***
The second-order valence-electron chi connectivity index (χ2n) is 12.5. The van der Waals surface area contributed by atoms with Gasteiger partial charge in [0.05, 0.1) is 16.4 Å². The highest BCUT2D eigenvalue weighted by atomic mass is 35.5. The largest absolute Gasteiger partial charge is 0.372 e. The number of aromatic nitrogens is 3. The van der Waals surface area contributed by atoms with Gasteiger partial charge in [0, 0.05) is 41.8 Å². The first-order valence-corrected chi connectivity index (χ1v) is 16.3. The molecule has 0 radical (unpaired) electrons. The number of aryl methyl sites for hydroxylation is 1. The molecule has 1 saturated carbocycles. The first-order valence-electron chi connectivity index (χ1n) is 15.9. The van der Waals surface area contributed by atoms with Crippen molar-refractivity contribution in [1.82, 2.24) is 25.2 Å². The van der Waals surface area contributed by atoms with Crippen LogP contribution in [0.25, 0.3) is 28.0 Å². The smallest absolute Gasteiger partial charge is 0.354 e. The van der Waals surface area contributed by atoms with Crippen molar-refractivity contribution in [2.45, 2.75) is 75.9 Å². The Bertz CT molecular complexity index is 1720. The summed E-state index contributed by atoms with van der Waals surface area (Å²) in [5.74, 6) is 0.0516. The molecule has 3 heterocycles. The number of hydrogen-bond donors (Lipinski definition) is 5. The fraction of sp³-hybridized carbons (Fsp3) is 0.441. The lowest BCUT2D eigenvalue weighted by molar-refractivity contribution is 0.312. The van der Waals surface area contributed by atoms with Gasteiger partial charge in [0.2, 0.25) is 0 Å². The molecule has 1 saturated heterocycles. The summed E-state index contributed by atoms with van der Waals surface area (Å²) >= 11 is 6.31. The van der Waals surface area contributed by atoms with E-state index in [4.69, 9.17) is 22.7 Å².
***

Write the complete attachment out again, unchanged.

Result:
The second-order valence-electron chi connectivity index (χ2n) is 12.5. The van der Waals surface area contributed by atoms with Gasteiger partial charge in [0.05, 0.1) is 16.4 Å². The highest BCUT2D eigenvalue weighted by atomic mass is 35.5. The largest absolute Gasteiger partial charge is 0.372 e. The number of aromatic nitrogens is 3. The van der Waals surface area contributed by atoms with Gasteiger partial charge in [0, 0.05) is 41.8 Å². The first-order valence-corrected chi connectivity index (χ1v) is 16.3. The molecule has 0 radical (unpaired) electrons. The number of aryl methyl sites for hydroxylation is 1. The molecule has 1 saturated carbocycles. The first-order valence-electron chi connectivity index (χ1n) is 15.9. The van der Waals surface area contributed by atoms with Crippen molar-refractivity contribution in [1.82, 2.24) is 25.2 Å². The van der Waals surface area contributed by atoms with Crippen LogP contribution in [0.25, 0.3) is 28.0 Å². The smallest absolute Gasteiger partial charge is 0.354 e. The van der Waals surface area contributed by atoms with Crippen molar-refractivity contribution in [2.45, 2.75) is 75.9 Å². The Bertz CT molecular complexity index is 1720. The summed E-state index contributed by atoms with van der Waals surface area (Å²) in [5.74, 6) is 0.0516. The molecule has 3 heterocycles. The number of hydrogen-bond donors (Lipinski definition) is 5. The fraction of sp³-hybridized carbons (Fsp3) is 0.441. The lowest BCUT2D eigenvalue weighted by molar-refractivity contribution is 0.312. The van der Waals surface area contributed by atoms with Gasteiger partial charge in [0.2, 0.25) is 0 Å². The molecule has 1 saturated heterocycles. The summed E-state index contributed by atoms with van der Waals surface area (Å²) >= 11 is 6.31. The van der Waals surface area contributed by atoms with E-state index in [4.69, 9.17) is 22.7 Å².